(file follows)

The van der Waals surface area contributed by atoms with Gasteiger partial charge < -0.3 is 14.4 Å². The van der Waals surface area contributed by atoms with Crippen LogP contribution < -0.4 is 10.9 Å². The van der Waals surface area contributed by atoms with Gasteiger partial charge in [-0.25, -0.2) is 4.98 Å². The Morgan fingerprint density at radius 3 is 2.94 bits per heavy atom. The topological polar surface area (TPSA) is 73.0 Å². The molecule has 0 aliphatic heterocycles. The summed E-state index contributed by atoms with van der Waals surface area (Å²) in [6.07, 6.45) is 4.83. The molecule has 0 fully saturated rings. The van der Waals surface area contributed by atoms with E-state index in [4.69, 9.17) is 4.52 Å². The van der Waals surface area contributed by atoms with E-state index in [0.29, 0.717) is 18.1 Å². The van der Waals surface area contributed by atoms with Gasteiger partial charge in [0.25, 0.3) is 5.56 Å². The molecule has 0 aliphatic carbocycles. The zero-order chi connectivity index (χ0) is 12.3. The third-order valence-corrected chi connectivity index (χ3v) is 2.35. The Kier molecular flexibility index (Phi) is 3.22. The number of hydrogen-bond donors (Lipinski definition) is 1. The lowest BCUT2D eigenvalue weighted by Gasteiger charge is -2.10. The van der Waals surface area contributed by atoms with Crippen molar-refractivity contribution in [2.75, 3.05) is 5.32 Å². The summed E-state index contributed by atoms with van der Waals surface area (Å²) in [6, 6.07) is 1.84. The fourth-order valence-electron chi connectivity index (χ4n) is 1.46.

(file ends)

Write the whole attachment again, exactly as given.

The van der Waals surface area contributed by atoms with Gasteiger partial charge < -0.3 is 14.4 Å². The van der Waals surface area contributed by atoms with Crippen LogP contribution < -0.4 is 10.9 Å². The van der Waals surface area contributed by atoms with Gasteiger partial charge in [-0.25, -0.2) is 4.98 Å². The Morgan fingerprint density at radius 3 is 2.94 bits per heavy atom. The topological polar surface area (TPSA) is 73.0 Å². The molecule has 0 aliphatic heterocycles. The summed E-state index contributed by atoms with van der Waals surface area (Å²) in [6.07, 6.45) is 4.83. The molecule has 0 fully saturated rings. The van der Waals surface area contributed by atoms with E-state index in [4.69, 9.17) is 4.52 Å². The van der Waals surface area contributed by atoms with E-state index in [0.29, 0.717) is 18.1 Å². The van der Waals surface area contributed by atoms with Gasteiger partial charge in [0.25, 0.3) is 5.56 Å². The molecule has 0 aliphatic carbocycles. The zero-order chi connectivity index (χ0) is 12.3. The third-order valence-corrected chi connectivity index (χ3v) is 2.35. The Kier molecular flexibility index (Phi) is 3.22. The number of hydrogen-bond donors (Lipinski definition) is 1. The lowest BCUT2D eigenvalue weighted by Gasteiger charge is -2.10. The van der Waals surface area contributed by atoms with Crippen molar-refractivity contribution in [2.75, 3.05) is 5.32 Å². The summed E-state index contributed by atoms with van der Waals surface area (Å²) in [6, 6.07) is 1.84. The fourth-order valence-electron chi connectivity index (χ4n) is 1.46.